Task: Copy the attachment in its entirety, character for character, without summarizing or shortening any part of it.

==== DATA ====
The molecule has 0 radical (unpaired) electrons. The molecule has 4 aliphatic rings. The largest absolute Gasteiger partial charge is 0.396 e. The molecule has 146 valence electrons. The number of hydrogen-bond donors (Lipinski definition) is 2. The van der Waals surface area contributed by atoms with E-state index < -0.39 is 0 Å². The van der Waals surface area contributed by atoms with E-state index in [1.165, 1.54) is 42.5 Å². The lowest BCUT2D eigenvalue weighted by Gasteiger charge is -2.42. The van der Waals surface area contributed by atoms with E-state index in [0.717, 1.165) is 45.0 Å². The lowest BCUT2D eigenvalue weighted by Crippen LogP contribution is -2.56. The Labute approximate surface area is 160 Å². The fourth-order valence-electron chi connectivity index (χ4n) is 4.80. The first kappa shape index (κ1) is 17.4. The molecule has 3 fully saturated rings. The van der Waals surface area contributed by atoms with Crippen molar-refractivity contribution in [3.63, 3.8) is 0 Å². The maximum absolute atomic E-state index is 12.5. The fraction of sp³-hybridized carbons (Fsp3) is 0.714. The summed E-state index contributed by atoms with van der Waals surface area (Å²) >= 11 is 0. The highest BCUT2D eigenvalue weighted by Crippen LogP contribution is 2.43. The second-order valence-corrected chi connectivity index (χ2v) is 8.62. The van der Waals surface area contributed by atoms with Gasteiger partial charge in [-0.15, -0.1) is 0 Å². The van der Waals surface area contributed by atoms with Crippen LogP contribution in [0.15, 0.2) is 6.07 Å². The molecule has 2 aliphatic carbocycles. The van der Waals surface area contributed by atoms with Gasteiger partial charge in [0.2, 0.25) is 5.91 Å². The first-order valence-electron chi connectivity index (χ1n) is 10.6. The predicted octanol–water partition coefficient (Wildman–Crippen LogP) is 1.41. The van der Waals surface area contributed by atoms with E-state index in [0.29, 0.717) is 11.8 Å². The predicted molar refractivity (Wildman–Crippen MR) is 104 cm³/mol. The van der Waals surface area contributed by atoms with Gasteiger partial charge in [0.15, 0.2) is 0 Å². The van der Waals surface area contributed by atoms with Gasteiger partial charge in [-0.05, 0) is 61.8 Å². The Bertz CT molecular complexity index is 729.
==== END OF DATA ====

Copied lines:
The molecule has 0 radical (unpaired) electrons. The molecule has 4 aliphatic rings. The largest absolute Gasteiger partial charge is 0.396 e. The molecule has 146 valence electrons. The number of hydrogen-bond donors (Lipinski definition) is 2. The van der Waals surface area contributed by atoms with E-state index < -0.39 is 0 Å². The van der Waals surface area contributed by atoms with E-state index in [1.165, 1.54) is 42.5 Å². The lowest BCUT2D eigenvalue weighted by Gasteiger charge is -2.42. The van der Waals surface area contributed by atoms with E-state index in [0.717, 1.165) is 45.0 Å². The lowest BCUT2D eigenvalue weighted by Crippen LogP contribution is -2.56. The Labute approximate surface area is 160 Å². The fourth-order valence-electron chi connectivity index (χ4n) is 4.80. The first kappa shape index (κ1) is 17.4. The molecule has 3 fully saturated rings. The van der Waals surface area contributed by atoms with Crippen molar-refractivity contribution in [3.63, 3.8) is 0 Å². The maximum absolute atomic E-state index is 12.5. The fraction of sp³-hybridized carbons (Fsp3) is 0.714. The summed E-state index contributed by atoms with van der Waals surface area (Å²) >= 11 is 0. The highest BCUT2D eigenvalue weighted by Crippen LogP contribution is 2.43. The second-order valence-corrected chi connectivity index (χ2v) is 8.62. The van der Waals surface area contributed by atoms with Gasteiger partial charge in [-0.15, -0.1) is 0 Å². The van der Waals surface area contributed by atoms with Crippen LogP contribution in [0.15, 0.2) is 6.07 Å². The molecule has 2 aliphatic carbocycles. The van der Waals surface area contributed by atoms with Gasteiger partial charge in [0.2, 0.25) is 5.91 Å². The first-order valence-electron chi connectivity index (χ1n) is 10.6. The predicted octanol–water partition coefficient (Wildman–Crippen LogP) is 1.41. The van der Waals surface area contributed by atoms with E-state index in [0.29, 0.717) is 11.8 Å². The predicted molar refractivity (Wildman–Crippen MR) is 104 cm³/mol. The van der Waals surface area contributed by atoms with Gasteiger partial charge in [0.15, 0.2) is 0 Å². The van der Waals surface area contributed by atoms with Gasteiger partial charge in [-0.05, 0) is 61.8 Å². The Bertz CT molecular complexity index is 729.